School Kids, Axe the Social Networking
For students, social networking sites have no educational value due to the inherently truncated, shallow nature of communication on them. Pro or con?
Pro: Facebook Isn’t a Learning Tool
The standardized hoops—such as Regents and SAT tests—through which today’s "successful" student must jump detract from time spent on meaningful learning and demand rote memorization. Children are encouraged to memorize poorly contextualized facts, instead of engaging deeply with texts, and to master "test-taking strategies," treating tests as games rather than as forums for the display of knowledge. Interestingly, the rising popularity of social networking sites among children mirrors and exacerbates these negative trends in public education.
Yes, Facebook could be used by children to share articles with educational and thought-provoking content. But the reality is that children are using Facebook to share homework and test answers, dropping their education through the cybercracks of a cheater’s paradise. Hence my agreement with the New Jersey middle school principal who recently made headlines when he decried the effects of Facebook on his students’ education and asked parents to forbid their children to use the social networking site.
Children are also using Facebook to exchange messages and play games with cyberfriends. As fourth grader Stan Boflovski explains on a recent episode of South Park, Facebook is great because "You can message your friends, play Yatzi …, even start your own virtual farm and have your friends visit it."
But Mafia Wars, online Yatzi, and other games played via Facebook have little to no educational value. Nor do idle messaging, texting, gossiping, and "cyber-bullying."
In the larger scheme of things, cyber-messaging threatens the maturation of real-life social skills. As a middle-schooler during the advent of the Internet, I myself experienced delusions of sociality, falsely believing that I was having meaningful interactions with friends online. In retrospect, these lacked the physical dynamics that breed healthy relationships.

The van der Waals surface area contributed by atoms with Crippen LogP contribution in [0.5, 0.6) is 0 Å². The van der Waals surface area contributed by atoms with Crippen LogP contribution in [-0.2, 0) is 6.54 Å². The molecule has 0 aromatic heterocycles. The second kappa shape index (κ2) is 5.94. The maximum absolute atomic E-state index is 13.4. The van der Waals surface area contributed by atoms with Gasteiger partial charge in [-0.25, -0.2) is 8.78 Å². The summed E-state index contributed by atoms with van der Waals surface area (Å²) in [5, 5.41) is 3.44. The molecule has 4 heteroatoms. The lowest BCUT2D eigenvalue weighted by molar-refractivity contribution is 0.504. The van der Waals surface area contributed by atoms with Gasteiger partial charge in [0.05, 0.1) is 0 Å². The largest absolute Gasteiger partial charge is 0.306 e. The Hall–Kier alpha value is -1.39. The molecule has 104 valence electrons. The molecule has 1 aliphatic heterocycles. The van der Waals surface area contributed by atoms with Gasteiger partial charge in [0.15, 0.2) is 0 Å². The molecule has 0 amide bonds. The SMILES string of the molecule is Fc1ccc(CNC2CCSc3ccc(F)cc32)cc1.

Furthermore, virtual gaming robs children of developmentally important outdoor experiences. The obesity epidemic is only a gross manifestation of the more general need to get kids off chairs and couches and away from keyboards.
Con: Social Networking Breeds Sophisticated Skills
Is the content of social networking sites truncated? Of course. Shallow? Often. But human history is full of seminal tools that weren’t used to their fullest extent until they—and we—evolved. And we will evolve together as we learn to use these tools for a much greater good than they now seem capable of. The possibility of a few negative consequences to using the newest technology and innovation of today’s generation is not a reason to disregard its potential positive impact on the classroom.
Schools and teachers have always been expected to promote social skills among students, modeling how to collaborate, negotiate conflict, exchange information, and evaluate veracity. When used properly and developed with smart pedagogy, the principles of today’s social networking can be used to enhance and build on traditional classroom learning and develop 21st century skills that future employers and the world economy now consistently demand, such as technological proficiency, civic duty, communication, teamwork, cultural awareness, and financial literacy. Many of these skills can be taught and experienced through social networking and media, which can help teach students to challenge sloppy thinking in sharp but collaborative ways and reach conclusions quickly and without fuss in a hyperspeed workplace.
But just as we did when developing our children’s traditional social skills, educators and parents have an enhanced responsibility to monitor students’ use of these tools, setting guidelines and a model for proper behavior—and yes, even restricting use when it is abused. Just as we encouraged structured thinking and discouraged unproductive debate and bullying in face-to-face social networking, we now have to do the same in a virtual one. As we look for education resources and tools to help our country achieve Obama’s 2020 goals and develop a global workforce, we have to start taking advantage of social networking and stop ignoring it.